|12/24/12 Platinum Carbon Black ink, watercolor, Gamma sketchbook|
During all my growing up years, my family got our Christmas trees from Chubby & Tubby. A Seattle institution for 56 years, this store offered Christmas trees of the “Charlie Brown” variety for $5 each (that was the price of the most recent tree we bought there; I assume it was even cheaper when I was a child).
While I was single and living alone in an apartment, I didn’t put up a tree. But after Greg and I got married, we bought our trees from C & T every year until it closed in 2003. (Then, as now, I believe a tree’s main purpose is to fill the house with the scent of natural pine and to hold up our ornaments and lights, so the tree itself doesn’t have to be esthetically perfect.) Since then, we’ve been buying our trees from Boy Scout Troop 151, which sets up a lot at the Safeway on 75th and Roosevelt. These trees cost a bit more than $5, but they look better, too.
Still, I miss the Chubby & Tubby ritual of following the stenciled footprints through the store to the crowded back lot, picking out a tree, standing in line to pay $5 for it, and receiving the mysterious aluminum key that could open a treasure chest in the store later (presumably a promotion to get people to continue shopping there after the holidays). In all those years, neither my family (when I was a child) nor I (as an adult) went back to the store after Christmas to see whether the mysterious key would open the chest, and what the chest might contain. Some things are better left to the imagination.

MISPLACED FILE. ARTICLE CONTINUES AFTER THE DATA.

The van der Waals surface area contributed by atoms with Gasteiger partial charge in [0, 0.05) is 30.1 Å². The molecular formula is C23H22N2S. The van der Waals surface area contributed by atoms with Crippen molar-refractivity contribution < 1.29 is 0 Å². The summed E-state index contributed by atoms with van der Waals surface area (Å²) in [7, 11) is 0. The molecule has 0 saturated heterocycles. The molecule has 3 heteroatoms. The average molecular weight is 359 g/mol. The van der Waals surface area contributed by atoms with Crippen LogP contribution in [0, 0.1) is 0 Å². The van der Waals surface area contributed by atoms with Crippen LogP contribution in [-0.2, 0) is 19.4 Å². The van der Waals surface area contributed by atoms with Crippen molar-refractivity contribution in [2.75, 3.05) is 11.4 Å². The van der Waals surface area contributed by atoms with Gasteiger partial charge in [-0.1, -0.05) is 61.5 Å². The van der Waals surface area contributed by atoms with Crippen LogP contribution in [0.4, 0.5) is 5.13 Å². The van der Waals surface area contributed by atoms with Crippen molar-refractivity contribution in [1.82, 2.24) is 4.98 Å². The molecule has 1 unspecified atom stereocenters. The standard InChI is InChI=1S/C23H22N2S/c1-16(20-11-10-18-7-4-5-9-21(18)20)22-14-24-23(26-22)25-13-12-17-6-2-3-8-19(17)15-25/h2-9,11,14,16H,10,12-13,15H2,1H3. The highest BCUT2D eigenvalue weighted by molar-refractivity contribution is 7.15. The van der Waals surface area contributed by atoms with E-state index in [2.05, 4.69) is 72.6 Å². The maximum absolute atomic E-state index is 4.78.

Most of the decorations on our tree have been gifts to me from Greg, one or two per year. A few have been purchased when we’ve traveled. Most are traditional German painted glass ornaments that are actually made in Germany (they are getting more difficult to find in recent years). While teddy bears, rabbits and moons make up the majority, a few ornaments depict more contemporary images, like a giant Hello Kitty and a Space Needle.
The shape of this year’s tree is better than some we’ve had, but as I sketched it, I noticed some uneven spots and “holes” in the branches. I was tempted to add some branches to make the tree more symmetrical. But faithful to the Urban Sketchers manifesto, I wanted to be “truthful to the scenes we witness.” I draws ‘em like I sees ‘em.